TASH-BASHAT, Kyrgyzstan — The political turmoil that has gripped Kyrgyzstan hasn't reached the quiet village of Tash-Bashat in the mountains near the capital, where residents talk about the country's feuding elites with resignation and disdain.
Kanat Kaliyev, a 57-year-old farmer, and his family said they have little respect for authorities, whom they see as deeply corrupt.
"Let them steal, but they at least must do something for the people," said Kaliyev's 27-year-old son, Azret. "But no, they try to steal it all."
Kaliyev and other villagers cautiously welcome Sadyr Zhaparov, who became the country's caretaker leader after President Sooronbai Jeenbekov was forced to step down under pressure from protesters following the disputed Oct. 4 parliamentary election.
The developments marked the third time in 15 years that a leader of this Central Asian country on the border with China has been forced out by a popular uprising. Just like the uprisings that ousted presidents in 2005 and 2010, the latest turmoil was driven by clan rivalries that dominate politics in Kyrgyzstan, one of the poorest countries to emerge after the 1991 Soviet collapse.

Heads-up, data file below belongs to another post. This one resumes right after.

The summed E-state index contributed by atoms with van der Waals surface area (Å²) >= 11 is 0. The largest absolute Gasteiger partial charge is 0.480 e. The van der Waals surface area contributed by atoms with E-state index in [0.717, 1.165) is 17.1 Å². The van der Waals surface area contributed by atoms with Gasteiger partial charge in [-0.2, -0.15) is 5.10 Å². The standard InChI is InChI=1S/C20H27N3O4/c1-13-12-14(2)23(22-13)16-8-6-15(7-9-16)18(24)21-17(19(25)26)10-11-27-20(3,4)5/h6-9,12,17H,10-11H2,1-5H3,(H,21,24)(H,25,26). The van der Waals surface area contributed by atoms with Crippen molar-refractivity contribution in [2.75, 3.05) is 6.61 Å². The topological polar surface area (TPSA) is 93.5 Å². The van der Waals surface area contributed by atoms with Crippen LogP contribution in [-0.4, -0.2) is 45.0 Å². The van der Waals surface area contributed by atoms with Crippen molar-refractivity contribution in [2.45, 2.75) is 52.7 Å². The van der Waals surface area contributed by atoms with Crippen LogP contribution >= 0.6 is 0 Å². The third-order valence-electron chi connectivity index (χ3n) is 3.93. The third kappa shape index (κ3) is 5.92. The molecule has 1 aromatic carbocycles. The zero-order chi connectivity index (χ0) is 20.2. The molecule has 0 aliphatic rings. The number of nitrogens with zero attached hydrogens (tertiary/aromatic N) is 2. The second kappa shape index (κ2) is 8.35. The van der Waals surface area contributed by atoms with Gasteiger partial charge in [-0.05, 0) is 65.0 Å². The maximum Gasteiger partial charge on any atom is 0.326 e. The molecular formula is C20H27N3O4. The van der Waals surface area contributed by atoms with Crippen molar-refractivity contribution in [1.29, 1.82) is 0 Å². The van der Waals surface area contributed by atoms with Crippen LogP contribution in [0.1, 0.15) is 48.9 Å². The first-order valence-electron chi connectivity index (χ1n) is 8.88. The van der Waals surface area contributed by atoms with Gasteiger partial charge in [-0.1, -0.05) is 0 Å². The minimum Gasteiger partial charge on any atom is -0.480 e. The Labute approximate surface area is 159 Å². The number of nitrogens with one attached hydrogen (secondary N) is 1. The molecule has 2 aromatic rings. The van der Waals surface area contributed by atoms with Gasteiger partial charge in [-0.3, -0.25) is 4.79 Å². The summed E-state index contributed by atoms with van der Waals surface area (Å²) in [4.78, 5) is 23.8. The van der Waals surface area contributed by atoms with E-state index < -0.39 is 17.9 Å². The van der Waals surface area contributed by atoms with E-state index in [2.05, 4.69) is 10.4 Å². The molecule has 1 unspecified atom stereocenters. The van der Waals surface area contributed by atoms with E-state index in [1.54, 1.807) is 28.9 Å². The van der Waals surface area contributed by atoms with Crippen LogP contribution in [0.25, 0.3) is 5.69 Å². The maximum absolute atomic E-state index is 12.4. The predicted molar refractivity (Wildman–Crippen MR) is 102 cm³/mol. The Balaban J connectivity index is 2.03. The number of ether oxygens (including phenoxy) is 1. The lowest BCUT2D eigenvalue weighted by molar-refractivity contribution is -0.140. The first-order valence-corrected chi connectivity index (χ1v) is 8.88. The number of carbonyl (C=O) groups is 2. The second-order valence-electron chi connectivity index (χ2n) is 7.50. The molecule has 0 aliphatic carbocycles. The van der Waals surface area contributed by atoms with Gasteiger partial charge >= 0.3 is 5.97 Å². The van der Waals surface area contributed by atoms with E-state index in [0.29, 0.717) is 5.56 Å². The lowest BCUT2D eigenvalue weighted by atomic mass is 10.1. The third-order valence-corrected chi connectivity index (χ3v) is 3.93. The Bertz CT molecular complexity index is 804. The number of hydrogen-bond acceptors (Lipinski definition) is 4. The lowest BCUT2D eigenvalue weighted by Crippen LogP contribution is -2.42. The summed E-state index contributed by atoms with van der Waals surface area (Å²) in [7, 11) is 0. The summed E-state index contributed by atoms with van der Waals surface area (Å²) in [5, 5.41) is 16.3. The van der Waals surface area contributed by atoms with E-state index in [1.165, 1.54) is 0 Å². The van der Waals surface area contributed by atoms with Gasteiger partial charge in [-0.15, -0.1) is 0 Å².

The constitution bars Zhaparov, as the acting head of state, from running for president in an early vote set for Jan. 10, but he said he would renounce his duties beginning next month in order to join the race.
Zhaparov's supporters, who forced the president's resignation, were bused to the capital from his home region of Issyk-Kul. Residents of Tash-Bashat, located 20 kilometers (12 miles) southeast of the capital, didn't take part in the turmoil.
Kaliyev said that he and other villagers would support Zhaparov as the nation's new leader, but warned that he would be forced out too if he becomes mired in corruption like his predecessors.
Like other Tash-Bashat residents, the Kaliyev family raises sheep and cattle. They complain bitterly about the lack of state support and authorities' failure to repair crumbling infrastructure.
"They collect taxes, but they do nothing. The government isn't paying any attention to the citizens' needs," said Kaliyev, adding that authorities haven't fulfilled their longtime promises to pave a road between the village and a farm higher up in the mountains.
Life follows its centuries-old course in the village nestled between the scenic mountains, with residents herding sheep and cows in the mountains, producing milk and milk products and taking their goods to local markets for sale.
In their free time, local men love to play Kok Boru, a traditional game in which players on horseback maneuver with a goat's carcass and score by putting it into the opponents' goal.